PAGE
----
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Think like a champion!

  • #1

    When we think of a champion we tend to imagine someone who has it all together, we picture a genius who cannot fail. But the fact is champions too make mistakes. Some smaller, others bigger. Obviously we all desire to act perfectly all the time, to lead the game flawlessly. Nevertheless there are dozens of factors that can influence a game, some of which pass us by leaving our awareness dormant. What I am trying to say is that it is not all up to us and there can be circumstances out of our control. The important thing is to remember one of the principles of success discovered by Napoleon Hill which states that 'every adversity, every failure, every heartbreak, carries with it the seed of an equal or greater benefit'. When we do mistakes we should try to remedy the course of the game without rehearsing over and over the error on the display of our mind. That only leaves us with a bitter taste while wasting the energy necessary to the rebuilding process. It reminds me of my first National Championships, when I was almost ten. In the last round I was only one draw away from the champion title. I led a nice game but at a certain point I made a mistake, consequently losing a pawn. At first I became angry with myself and discouragement tried to install but I made a choice and it was the good one. I thought that I could not turn back time and also that a flower doesn't make the spring so I decided to do my best from that time on. The right attitude led to right behavior, I started dominating my opponent and won a piece shortly after that. The result was the most desired one: I won the game and I became champion for the first time! That inspiring thought and that decision at the turning point of the game facilitated my victory! (Blog article from https://camiciobanu.wixsite.com/chess-for-fun/single-post/2017/01/31/Think-like-a-champion) Hope you find it useful, please share your own thoughts on the theme, champion's style! happy.png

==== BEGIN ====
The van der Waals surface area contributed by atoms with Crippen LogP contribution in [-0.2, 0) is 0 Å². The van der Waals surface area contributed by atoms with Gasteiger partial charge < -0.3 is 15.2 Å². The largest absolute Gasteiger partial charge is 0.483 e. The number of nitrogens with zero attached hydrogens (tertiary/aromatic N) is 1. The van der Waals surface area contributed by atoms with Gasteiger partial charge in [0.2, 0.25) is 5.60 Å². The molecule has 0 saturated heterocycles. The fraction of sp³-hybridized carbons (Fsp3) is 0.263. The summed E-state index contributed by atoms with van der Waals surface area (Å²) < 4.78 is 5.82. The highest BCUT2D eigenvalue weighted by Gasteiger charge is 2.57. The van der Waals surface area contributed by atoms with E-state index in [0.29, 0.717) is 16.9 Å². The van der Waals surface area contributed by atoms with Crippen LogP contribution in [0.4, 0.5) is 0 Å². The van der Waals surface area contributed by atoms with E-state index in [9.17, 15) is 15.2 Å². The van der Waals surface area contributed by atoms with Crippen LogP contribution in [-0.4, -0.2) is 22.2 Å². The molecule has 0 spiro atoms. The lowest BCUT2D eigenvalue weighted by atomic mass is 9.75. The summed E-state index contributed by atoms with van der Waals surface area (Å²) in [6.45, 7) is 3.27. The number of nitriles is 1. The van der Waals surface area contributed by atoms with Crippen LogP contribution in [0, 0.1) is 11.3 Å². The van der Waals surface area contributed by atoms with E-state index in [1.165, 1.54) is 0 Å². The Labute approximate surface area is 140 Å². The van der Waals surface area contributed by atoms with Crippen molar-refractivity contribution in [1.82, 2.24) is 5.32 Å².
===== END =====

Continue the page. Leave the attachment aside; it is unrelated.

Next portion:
• #2

    A champion manages to win also losing, for example learning by its mistakes.A champion is the person that after a loss is ready for next round.

  • #3
    A champion is better than you
  • #4

    You too can be a champion! happy.png All positive, constructive and instructive comments are welcome!

  • #5

    Yes such examples are trophys that everyone caries with him/her at every level of chess competition.. Playing for a championship or a higher cause it increase the pressure and make your achievement looks even greater but in reality it's the same attitude with someone who finds the courage to turn a game in a simple blitz event while being a Queen down. 

    It's not your hunt for the title that gives you strength but your mentality to be uncompromised with any defeat. Some people have this kind of character more than others from the day they born, before even understand the world. 

    Personally I don't want to be a chess champion. I prefer to enjoy chess with my own pace. Sometimes I will find the courage to win/turn a difficult position, sometimes not.

  • #6
    Without failure being an option, winning means nothing. Champions must fail, so that when they succeed, it means something.
  • #7

    I find I have a difficult time reengaging in the game if I drop a piece. Are there any resources to help fighting back when you are down material?

  • #8

    Well, it depends on your position. Sometimes you can sacrifice material even for initiative's sake and it's ok. Other times maybe there are some pieces your opponent doesn't use at all so your disadvantage is not visible. Yet if you just drop a piece with no compensation try to complicate the position and counterattack, use at best what you've got left. Your opponent might relax thinking he will win anyway and underestimate your offensive plan so chances are you can regain the control of your game and why not, even become the dominant party. Have fun! happy.png

  • #9
    Cami3 wrote:

    Well, it depends on your position. Sometimes you can sacrifice material even for initiative's sake and it's ok. Other times maybe there are some pieces your opponent doesn't use at all so your disadvantage is not visible. Yet if you just drop a piece with no compensation try to complicate the position and counterattack, use at best what you've got left. Your opponent might relax thinking he will win anyway and underestimate your offensive plan so chances are you can regain the control of your game and why not, even become the dominant party. Have fun!

    That's an interesting alternative.

  • #10

    Well, when I drop a piece I bluff threats and try for tactical tricks, hoping the opponent won't see them. If you play "properly" after you drop a piece, you'll lose because the opponent won't make mistakes easily.

    Also, if you have some compensation for a dropped piece, like a pawn majority, oftentimes it can be useful as well to play with whatever compensation you have instead of trying to trick your way back into the game. So it depends on that as well.

  • #11
    Thank you.
  • #12

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